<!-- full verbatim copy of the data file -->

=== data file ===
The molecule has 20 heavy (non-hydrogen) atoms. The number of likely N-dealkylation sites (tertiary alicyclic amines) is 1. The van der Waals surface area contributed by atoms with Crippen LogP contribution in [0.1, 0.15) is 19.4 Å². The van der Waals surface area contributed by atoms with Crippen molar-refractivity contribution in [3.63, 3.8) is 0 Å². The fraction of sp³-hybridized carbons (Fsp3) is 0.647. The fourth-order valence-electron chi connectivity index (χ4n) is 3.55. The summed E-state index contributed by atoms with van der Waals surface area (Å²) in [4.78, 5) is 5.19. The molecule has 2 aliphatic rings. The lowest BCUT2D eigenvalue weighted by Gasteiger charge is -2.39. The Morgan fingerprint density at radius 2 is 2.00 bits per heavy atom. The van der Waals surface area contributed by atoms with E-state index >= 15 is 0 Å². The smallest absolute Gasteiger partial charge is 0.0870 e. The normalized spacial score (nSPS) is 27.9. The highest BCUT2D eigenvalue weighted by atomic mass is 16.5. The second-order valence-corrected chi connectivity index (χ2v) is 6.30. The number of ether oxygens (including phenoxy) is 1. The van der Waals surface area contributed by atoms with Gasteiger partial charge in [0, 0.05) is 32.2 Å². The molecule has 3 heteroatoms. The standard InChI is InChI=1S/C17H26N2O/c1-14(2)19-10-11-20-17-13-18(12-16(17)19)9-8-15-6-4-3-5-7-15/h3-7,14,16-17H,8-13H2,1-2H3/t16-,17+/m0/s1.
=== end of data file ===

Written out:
The molecule has 20 heavy (non-hydrogen) atoms. The number of likely N-dealkylation sites (tertiary alicyclic amines) is 1. The van der Waals surface area contributed by atoms with Crippen LogP contribution in [0.1, 0.15) is 19.4 Å². The van der Waals surface area contributed by atoms with Crippen molar-refractivity contribution in [3.63, 3.8) is 0 Å². The fraction of sp³-hybridized carbons (Fsp3) is 0.647. The fourth-order valence-electron chi connectivity index (χ4n) is 3.55. The summed E-state index contributed by atoms with van der Waals surface area (Å²) in [4.78, 5) is 5.19. The molecule has 2 aliphatic rings. The lowest BCUT2D eigenvalue weighted by Gasteiger charge is -2.39. The Morgan fingerprint density at radius 2 is 2.00 bits per heavy atom. The van der Waals surface area contributed by atoms with E-state index >= 15 is 0 Å². The smallest absolute Gasteiger partial charge is 0.0870 e. The normalized spacial score (nSPS) is 27.9. The highest BCUT2D eigenvalue weighted by atomic mass is 16.5. The second-order valence-corrected chi connectivity index (χ2v) is 6.30. The number of ether oxygens (including phenoxy) is 1. The van der Waals surface area contributed by atoms with Gasteiger partial charge in [0, 0.05) is 32.2 Å². The molecule has 3 heteroatoms. The standard InChI is InChI=1S/C17H26N2O/c1-14(2)19-10-11-20-17-13-18(12-16(17)19)9-8-15-6-4-3-5-7-15/h3-7,14,16-17H,8-13H2,1-2H3/t16-,17+/m0/s1.